Our Third Annual Halloween Bash was a quieter affair than years’ past, but I’m heartened by the growing Australian response to this holiday. I just wish I’d remember to take more pictures! I didn’t get good shots of half the guests and I really meant to show you our guest bathroom with the tub full of scary balloons. Next year, folks… Next year.
The Snook and I probably spent over twelve hours all up putting this year’s sweets together. From left to right in the back row you have: Fairy Bread, the Enormous Crocodile, and Faux Chex Mix. Second row: Spiced Pumpkin Muffins, Meringue Bones, (the dreaded) Peeps, Witches’ Fingers, and a big bucket o’ candy. Front row: Bread and dips, Candy Sashimi, Candy Sushi, and Buck Eye Balls. We also circulated homemade savouries too: Beef and Tomato Pies and Bleu Cheese and Spinach Vol au Vents.
A close-up of my Buck Eye Balls, which I originally detailed on the site here. These were definitely a hit.
These are made from rolled up Rice Krispie Treats with sour gummi worms in the middle. The “seaweed” is made from fruit roll-up. (I couldn’t find plain old green fruit roll-ups here; you can only seem to get “wacky” combinations these days. This one was sorta green & purple, which was as close as I could get.)
Again with the Rice Krispie Treats. Unfortunately my mixture of marshmallow to cereal was kinda off, and these turned out a little too crumbly. (Or maybe it was just the extreme humidity – more on that in a minute.) Did you know gummi fish are really hard to find? These all came from the Candy Shop in Leura, NSW. The black ones are particularly evil; they’re Swedish Salted Licorice Herrings.
I don’t know why I bother with cupcakes; nobody ever eats them at parties. They’re just too much, you know? But I got totally entranced by the possibilities of this recipe. They were supposed to be all decorated with frosting but with time running out, I decided a quick shake of sprinkles would have to suffice. Behind them are the Snook’s Famous Fairy Bread, which is an Australian kids’ party institution. Basically, you get the most nutritionally-devoid white bread you can find, spread it with margarine, cut the crusts off, and sprinkle it with, uh, sprinkles. Everybody here loves it. (Incidentally, all sprinkles are courtesy of the amazing Samantha.)
The Snook’s done these the last few years. They’re your basic meringue (egg whites and sugar), piped out into bone shapes and left to dry out in a cool oven for a long time. We let them get a little too brown this year, but unfortunately that was just the start of our problems. The night of the party was so humid and hot that these treats went from light and crispy to a droopy sodden mass within about twenty minutes. Shame.
I’ve made these the last couple years and they’re always a crowd pleaser. My sister sent me the recipe. They’re basically an almond-flavored shortbread cookie dyed green with food colouring. The “nail” is a blanched almond, and the blood is red decorating gel.
I wanted a dramatic centerpiece and this is what I came up with. This guy is, of course, from a Roald Dahl book and the recipe appears in Revolting Recipes. He turned out pretty well despite being slapped together by me about an hour before the party. His body is a baguette covered with spinach. (He’s actually a sandwich; his back half is filled with egg salad.) His scales are artichoke leaves and his legs are made out of sausages and pickles. Inside his mouth you can just make out his tongue (a slice of ham) and some broken off teeth (blanched almonds). His eyes are, of course, hard-boiled eggs with olives on top. The bloody finger is my own special touch; I made a point of setting aside some witches’ finger dough to make it. (Seriously though, the “recipe” for this fellow is a joke. They made me boil two whole artichokes for, like, ten leaves. Oh, and getting chopped spinach to stick to the sides of a baguette is impossible. That’s why I set this guy in profile; his entire back side is unfinished. Everything was vague, difficult, and obviously not user-tested. I got the impression that somebody had made up the production model using every trick in the book and then decided to try to write a recipe to replicate it. It doesn’t work.)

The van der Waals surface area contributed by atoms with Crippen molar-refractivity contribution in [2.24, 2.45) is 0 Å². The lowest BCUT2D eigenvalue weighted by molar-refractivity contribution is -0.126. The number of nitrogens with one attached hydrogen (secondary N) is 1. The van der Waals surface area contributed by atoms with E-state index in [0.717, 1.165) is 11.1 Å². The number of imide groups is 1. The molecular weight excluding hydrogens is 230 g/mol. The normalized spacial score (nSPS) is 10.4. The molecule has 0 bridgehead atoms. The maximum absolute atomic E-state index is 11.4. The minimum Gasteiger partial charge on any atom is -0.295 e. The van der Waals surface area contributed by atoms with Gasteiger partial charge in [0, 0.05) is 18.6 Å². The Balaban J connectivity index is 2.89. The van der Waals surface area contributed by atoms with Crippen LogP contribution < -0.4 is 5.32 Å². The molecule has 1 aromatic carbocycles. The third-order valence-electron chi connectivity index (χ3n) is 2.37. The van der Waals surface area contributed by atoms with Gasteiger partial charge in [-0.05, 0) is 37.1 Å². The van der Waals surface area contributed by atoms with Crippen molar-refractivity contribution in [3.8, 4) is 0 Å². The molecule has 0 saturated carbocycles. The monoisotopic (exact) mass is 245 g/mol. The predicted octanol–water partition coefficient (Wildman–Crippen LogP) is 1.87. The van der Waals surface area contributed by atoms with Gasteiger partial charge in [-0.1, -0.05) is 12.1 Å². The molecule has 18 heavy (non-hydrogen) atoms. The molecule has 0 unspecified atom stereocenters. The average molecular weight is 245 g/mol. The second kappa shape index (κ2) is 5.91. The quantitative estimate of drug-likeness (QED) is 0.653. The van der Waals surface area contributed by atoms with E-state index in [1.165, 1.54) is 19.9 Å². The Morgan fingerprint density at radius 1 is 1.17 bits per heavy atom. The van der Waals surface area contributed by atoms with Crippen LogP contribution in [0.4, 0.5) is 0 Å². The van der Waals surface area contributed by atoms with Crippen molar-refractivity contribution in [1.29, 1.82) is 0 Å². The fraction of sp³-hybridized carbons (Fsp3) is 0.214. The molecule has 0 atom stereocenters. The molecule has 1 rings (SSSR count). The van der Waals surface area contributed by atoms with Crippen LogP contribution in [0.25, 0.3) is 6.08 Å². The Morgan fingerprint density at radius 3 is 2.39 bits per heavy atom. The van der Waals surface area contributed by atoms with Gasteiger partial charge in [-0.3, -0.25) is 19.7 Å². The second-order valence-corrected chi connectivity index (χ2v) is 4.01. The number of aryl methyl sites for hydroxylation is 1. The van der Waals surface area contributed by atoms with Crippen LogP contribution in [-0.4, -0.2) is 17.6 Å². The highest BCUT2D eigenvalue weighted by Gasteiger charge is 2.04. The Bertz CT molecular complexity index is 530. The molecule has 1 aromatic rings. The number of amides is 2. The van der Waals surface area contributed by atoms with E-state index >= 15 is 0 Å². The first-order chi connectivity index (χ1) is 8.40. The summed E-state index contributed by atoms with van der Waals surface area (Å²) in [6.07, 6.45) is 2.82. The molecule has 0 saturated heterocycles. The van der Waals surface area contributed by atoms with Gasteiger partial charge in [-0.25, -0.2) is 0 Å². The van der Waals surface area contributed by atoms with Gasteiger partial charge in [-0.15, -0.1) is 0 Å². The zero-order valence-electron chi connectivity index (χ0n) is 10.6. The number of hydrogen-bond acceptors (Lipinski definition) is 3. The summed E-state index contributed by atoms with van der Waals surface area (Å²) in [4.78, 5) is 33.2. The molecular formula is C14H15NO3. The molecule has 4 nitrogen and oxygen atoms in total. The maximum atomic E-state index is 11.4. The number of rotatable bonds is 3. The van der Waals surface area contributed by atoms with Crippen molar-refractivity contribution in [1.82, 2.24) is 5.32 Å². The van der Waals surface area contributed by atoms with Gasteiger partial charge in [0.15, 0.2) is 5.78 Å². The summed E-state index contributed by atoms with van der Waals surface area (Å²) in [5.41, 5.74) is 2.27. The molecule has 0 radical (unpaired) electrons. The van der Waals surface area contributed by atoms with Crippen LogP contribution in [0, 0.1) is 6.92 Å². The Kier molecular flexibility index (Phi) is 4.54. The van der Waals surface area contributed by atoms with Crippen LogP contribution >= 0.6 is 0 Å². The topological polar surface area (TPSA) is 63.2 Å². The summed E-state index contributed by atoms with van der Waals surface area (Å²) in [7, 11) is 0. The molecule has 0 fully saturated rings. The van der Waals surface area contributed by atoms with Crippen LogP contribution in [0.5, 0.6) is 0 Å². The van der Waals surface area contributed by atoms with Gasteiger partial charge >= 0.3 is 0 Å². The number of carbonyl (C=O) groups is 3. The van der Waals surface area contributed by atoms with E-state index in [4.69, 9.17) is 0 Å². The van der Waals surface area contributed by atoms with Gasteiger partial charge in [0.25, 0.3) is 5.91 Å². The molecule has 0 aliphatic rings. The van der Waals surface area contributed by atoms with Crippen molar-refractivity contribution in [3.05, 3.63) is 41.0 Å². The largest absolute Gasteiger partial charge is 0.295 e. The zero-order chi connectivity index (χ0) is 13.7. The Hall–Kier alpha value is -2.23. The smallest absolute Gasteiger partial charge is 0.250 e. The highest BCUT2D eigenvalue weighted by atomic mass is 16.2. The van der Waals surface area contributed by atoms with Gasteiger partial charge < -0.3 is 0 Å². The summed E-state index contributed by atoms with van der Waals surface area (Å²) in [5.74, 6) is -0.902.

The Snook and I have been wanting to do a big Rasterbated image for some time, and this was the perfect opportunity. We measured our wall, generated the image, and then I printed it out on the laser printer at work and guillotined all the pages to fit together precisely. It looks so good we’re going to keep it up for a while! And check out that curtain of spiders! A lot of the decorations this year were sent to me by my friend Nat, and the actual hanging thereof was done by Amy, Rob, and Helen. Thanks, everybody!
Our front window decorations. The skeleton lights were part of the package from Nat. Unfortunately I didn’t realize that you can’t just whack an adapter on the plug and expect American fairy lights to work in Australia. Apparently the voltage is much higher here and they’ll explode. The Snook thought he might be able to drill into the control box and somehow fiddle with them, but I didn’t want to destroy the way cool blinking options. Thus I went to the nearest electronics store to purchase a voltage adapter. My cunning plan to return it four days later was foiled when the kindly old shop clerk informed me that voltage adapters are non-returnable on account of unscrupulous Americans who buy them on holiday and then return them two weeks later. So I had to buy the sucker. Oh well. My blinkenlights ruled and I’m happy.